The change to seek

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The Independent Online
Anew high for the yen against the dollar yesterday, another month of rising current account surplus with the rest of the world the day before: at some stage the Japanese economy will cease to chalk up these enormous surpluses because it will meet rising protectionism if it continues as it is, but what will trigger the turning point?

The question is worth asking now, not just because there is a new government in Japan, but more because a small but growing group of people in Japan see the large current account surpluses as a danger to the whole economy. If these people start to have more influence on policy, which is possible given the change in government, then Japan may see it as no longer in its self-interest to run a current account surplus.

One can see the danger to the economy very clearly in the last few days. The more the yen is driven up, the harder it is for Japan to export products across the exchanges. Instead production is shifted abroad - Japan now has the capacity to make 2.5 million cars a year in the US, and in another five years may well be able to build a million more here. But that is a long-term solution, and one that may ultimately not be to Japan's advantage; in the short term, the higher the yen goes, the more Japan is pushed into recession.

The danger of a second dip in the Japanese recession has become very large. In the first quarter of this year the economy recovered sharply, showing an annualised 2.3 per cent growth, following three quarters of zero or negative growth. The second quarter of this year, however, probably slipped back into a decline, for new car sales, retail sales and industrial production all dipped below the floor that had apparently been established in the first three months of the year.

At present the official view, articulated for example by the Economic Planning Agency, is that recovery will resume. That is the majority view in Tokyo and it is reflected in things like the OECD forecast for Japan of modest overall growth this year. The minority view, however, is much more gloomy: that there is another sharp downturn on the way and, given the rise in the yen, not a lot can be done about it.

The pessimists' argument runs like this. Retail sales are depressed; personal income is falling; there has been an unusually long rainy season. Department store sales have been falling for 16 consecutive months and supermarket sales for 10. Even the much-hyped public investment boost will tail off in the second half. Worst of all, the squeeze on profits caused by the high yen will force companies to cut investment further. Any investment will tend to be abroad.

Meanwhile, in the car industry at least, there will have to be further cuts in Japan. Take Nissan, the second-largest car producer. Some months ago it announced plans to shut its Zama assembly plant. But that reduced its capacity by only 300,000. It has the capacity to build 2.9 million vehicles a year, but is actually producing little more than 2 million. It apparently plans to reduce capacity to 2.3 million by 1995, but that would mean cutting another plant the same size as Zama. Retrenchment has to go further.

The other car producers are in much the same position, for Japan is estimated to have 2 million excess capacity. Demand will not rise, for domestic demand is not going to repeat the 'bubble economy' boom of the late 1980s for a long while, and exports will continue to fall as overseas production builds up. The higher the yen the more domestic production needs to be withdrawn.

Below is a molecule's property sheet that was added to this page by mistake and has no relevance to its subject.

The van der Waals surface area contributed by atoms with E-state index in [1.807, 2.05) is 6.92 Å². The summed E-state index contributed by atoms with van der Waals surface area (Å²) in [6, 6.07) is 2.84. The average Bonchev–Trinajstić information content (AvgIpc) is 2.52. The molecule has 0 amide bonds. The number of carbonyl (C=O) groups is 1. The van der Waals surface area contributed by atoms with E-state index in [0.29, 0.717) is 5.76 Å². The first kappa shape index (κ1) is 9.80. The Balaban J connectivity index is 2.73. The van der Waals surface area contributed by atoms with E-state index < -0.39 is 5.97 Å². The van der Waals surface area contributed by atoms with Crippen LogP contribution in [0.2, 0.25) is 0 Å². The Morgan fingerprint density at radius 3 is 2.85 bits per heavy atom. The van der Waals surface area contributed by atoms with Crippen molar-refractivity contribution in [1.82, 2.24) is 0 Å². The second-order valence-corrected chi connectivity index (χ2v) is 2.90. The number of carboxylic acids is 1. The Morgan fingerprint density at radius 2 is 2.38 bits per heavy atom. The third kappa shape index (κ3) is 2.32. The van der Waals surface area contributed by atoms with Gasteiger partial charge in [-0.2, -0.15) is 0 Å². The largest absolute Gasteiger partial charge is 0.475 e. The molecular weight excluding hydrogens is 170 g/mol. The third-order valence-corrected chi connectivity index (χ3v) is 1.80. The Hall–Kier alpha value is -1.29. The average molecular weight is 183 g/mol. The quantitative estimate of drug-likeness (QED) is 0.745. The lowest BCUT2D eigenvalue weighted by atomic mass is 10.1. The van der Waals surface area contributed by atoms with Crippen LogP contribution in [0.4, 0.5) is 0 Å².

But as production falls so will jobs. Companies are pressing employees to accept either job losses or lower wages, with trade unions preferring the latter as long as prices are falling. As workers' wages fall, the country moves further into a deflationary spiral. The only way out, so the argument runs, is lower interest rates and a lower yen.

Whether or not this gloom is fully justified, it certainly fits in with yesterday's signals from the Bank of Japan that interest rates will fall, and with the warnings of the dangers of the high currency. But whether the foreign exchange markets will deliver a devaluation of the yen when Japan's current account is soaring upwards is quite another matter. For that to happen there has to be a fundamental change in policy in Tokyo: the Japanese authorities have to take steps to change the whole export bias of the country.

Here one leaves the realms of economics and enters those of politics and, more profoundly, national psychology. The idea that exports are good and imports should be discouraged is deeply ingrained in Japan, as is seen in the way in which the Japanese authorities instinctively claim that Japanese differentness makes it impossible to import foreign products: foreign beef does not suit the Japanese because their intestines are different, or foreign skis should not be imported because Japanese snow conditions are different.

Anyone who wants to can think up excuses like this. The change to look for is a genuine desire not to want to, to see that such a policy works against Japan's self-interest. There is as yet no consensus that policy should be changed: this is just a few of the more thoughtful people in Tokyo pondering the nature of economic policy for the next few years. But if recession deepens, and the yen appreciates still further, this is the change to seek: for Japan actually to want to cut its current account surplus, and not because the Americans tell it to do so.

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